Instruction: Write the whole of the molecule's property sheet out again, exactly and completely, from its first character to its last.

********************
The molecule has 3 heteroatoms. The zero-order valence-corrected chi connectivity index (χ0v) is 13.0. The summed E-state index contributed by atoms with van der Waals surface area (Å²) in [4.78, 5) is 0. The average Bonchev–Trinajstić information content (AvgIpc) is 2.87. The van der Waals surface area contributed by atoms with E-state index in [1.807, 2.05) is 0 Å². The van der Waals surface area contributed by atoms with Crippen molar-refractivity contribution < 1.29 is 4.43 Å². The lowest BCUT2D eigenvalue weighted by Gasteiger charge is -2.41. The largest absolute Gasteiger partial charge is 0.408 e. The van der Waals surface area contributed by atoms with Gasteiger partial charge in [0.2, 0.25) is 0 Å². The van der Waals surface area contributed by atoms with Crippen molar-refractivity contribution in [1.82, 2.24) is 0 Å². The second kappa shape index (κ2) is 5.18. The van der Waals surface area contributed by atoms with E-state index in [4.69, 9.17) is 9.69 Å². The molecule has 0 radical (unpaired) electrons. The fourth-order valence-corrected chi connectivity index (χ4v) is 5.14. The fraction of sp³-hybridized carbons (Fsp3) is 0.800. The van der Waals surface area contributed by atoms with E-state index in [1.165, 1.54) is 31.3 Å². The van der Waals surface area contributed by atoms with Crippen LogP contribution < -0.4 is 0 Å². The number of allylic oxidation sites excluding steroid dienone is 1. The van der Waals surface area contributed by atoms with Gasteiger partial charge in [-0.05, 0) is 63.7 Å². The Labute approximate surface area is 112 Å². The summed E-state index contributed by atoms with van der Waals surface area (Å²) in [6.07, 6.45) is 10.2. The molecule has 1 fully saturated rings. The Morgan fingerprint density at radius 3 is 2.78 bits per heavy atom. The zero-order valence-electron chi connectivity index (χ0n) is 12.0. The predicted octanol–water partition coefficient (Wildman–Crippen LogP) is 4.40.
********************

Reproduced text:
The molecule has 3 heteroatoms. The zero-order valence-corrected chi connectivity index (χ0v) is 13.0. The summed E-state index contributed by atoms with van der Waals surface area (Å²) in [4.78, 5) is 0. The average Bonchev–Trinajstić information content (AvgIpc) is 2.87. The van der Waals surface area contributed by atoms with E-state index in [1.807, 2.05) is 0 Å². The van der Waals surface area contributed by atoms with Crippen molar-refractivity contribution < 1.29 is 4.43 Å². The lowest BCUT2D eigenvalue weighted by Gasteiger charge is -2.41. The largest absolute Gasteiger partial charge is 0.408 e. The van der Waals surface area contributed by atoms with Gasteiger partial charge in [0.2, 0.25) is 0 Å². The van der Waals surface area contributed by atoms with Crippen molar-refractivity contribution in [1.82, 2.24) is 0 Å². The second kappa shape index (κ2) is 5.18. The van der Waals surface area contributed by atoms with E-state index in [4.69, 9.17) is 9.69 Å². The molecule has 0 radical (unpaired) electrons. The fourth-order valence-corrected chi connectivity index (χ4v) is 5.14. The fraction of sp³-hybridized carbons (Fsp3) is 0.800. The van der Waals surface area contributed by atoms with E-state index in [1.165, 1.54) is 31.3 Å². The van der Waals surface area contributed by atoms with Crippen LogP contribution < -0.4 is 0 Å². The number of allylic oxidation sites excluding steroid dienone is 1. The van der Waals surface area contributed by atoms with Gasteiger partial charge in [-0.05, 0) is 63.7 Å². The Labute approximate surface area is 112 Å². The summed E-state index contributed by atoms with van der Waals surface area (Å²) in [6.07, 6.45) is 10.2. The molecule has 1 fully saturated rings. The Morgan fingerprint density at radius 3 is 2.78 bits per heavy atom. The zero-order valence-electron chi connectivity index (χ0n) is 12.0. The predicted octanol–water partition coefficient (Wildman–Crippen LogP) is 4.40.